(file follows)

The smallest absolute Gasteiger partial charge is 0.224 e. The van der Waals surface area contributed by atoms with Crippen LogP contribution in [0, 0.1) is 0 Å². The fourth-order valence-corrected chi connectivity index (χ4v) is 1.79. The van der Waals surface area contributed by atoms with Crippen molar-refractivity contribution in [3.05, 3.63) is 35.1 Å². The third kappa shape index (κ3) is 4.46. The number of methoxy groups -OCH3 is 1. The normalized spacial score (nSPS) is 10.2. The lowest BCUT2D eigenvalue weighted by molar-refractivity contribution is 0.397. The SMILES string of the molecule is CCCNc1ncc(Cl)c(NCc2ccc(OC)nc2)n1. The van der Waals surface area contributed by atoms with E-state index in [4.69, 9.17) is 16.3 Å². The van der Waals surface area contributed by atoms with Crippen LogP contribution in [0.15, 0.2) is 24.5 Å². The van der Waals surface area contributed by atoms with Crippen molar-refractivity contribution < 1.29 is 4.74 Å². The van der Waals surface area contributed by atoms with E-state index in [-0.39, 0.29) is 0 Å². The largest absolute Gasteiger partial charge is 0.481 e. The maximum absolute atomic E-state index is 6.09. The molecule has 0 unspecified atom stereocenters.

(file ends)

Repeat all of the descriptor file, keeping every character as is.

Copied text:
The smallest absolute Gasteiger partial charge is 0.224 e. The van der Waals surface area contributed by atoms with Crippen LogP contribution in [0, 0.1) is 0 Å². The fourth-order valence-corrected chi connectivity index (χ4v) is 1.79. The van der Waals surface area contributed by atoms with Crippen molar-refractivity contribution in [3.05, 3.63) is 35.1 Å². The third kappa shape index (κ3) is 4.46. The number of methoxy groups -OCH3 is 1. The normalized spacial score (nSPS) is 10.2. The lowest BCUT2D eigenvalue weighted by molar-refractivity contribution is 0.397. The SMILES string of the molecule is CCCNc1ncc(Cl)c(NCc2ccc(OC)nc2)n1. The van der Waals surface area contributed by atoms with E-state index in [4.69, 9.17) is 16.3 Å². The van der Waals surface area contributed by atoms with Crippen LogP contribution in [0.15, 0.2) is 24.5 Å². The van der Waals surface area contributed by atoms with Crippen molar-refractivity contribution < 1.29 is 4.74 Å². The van der Waals surface area contributed by atoms with E-state index in [-0.39, 0.29) is 0 Å². The largest absolute Gasteiger partial charge is 0.481 e. The maximum absolute atomic E-state index is 6.09. The molecule has 0 unspecified atom stereocenters.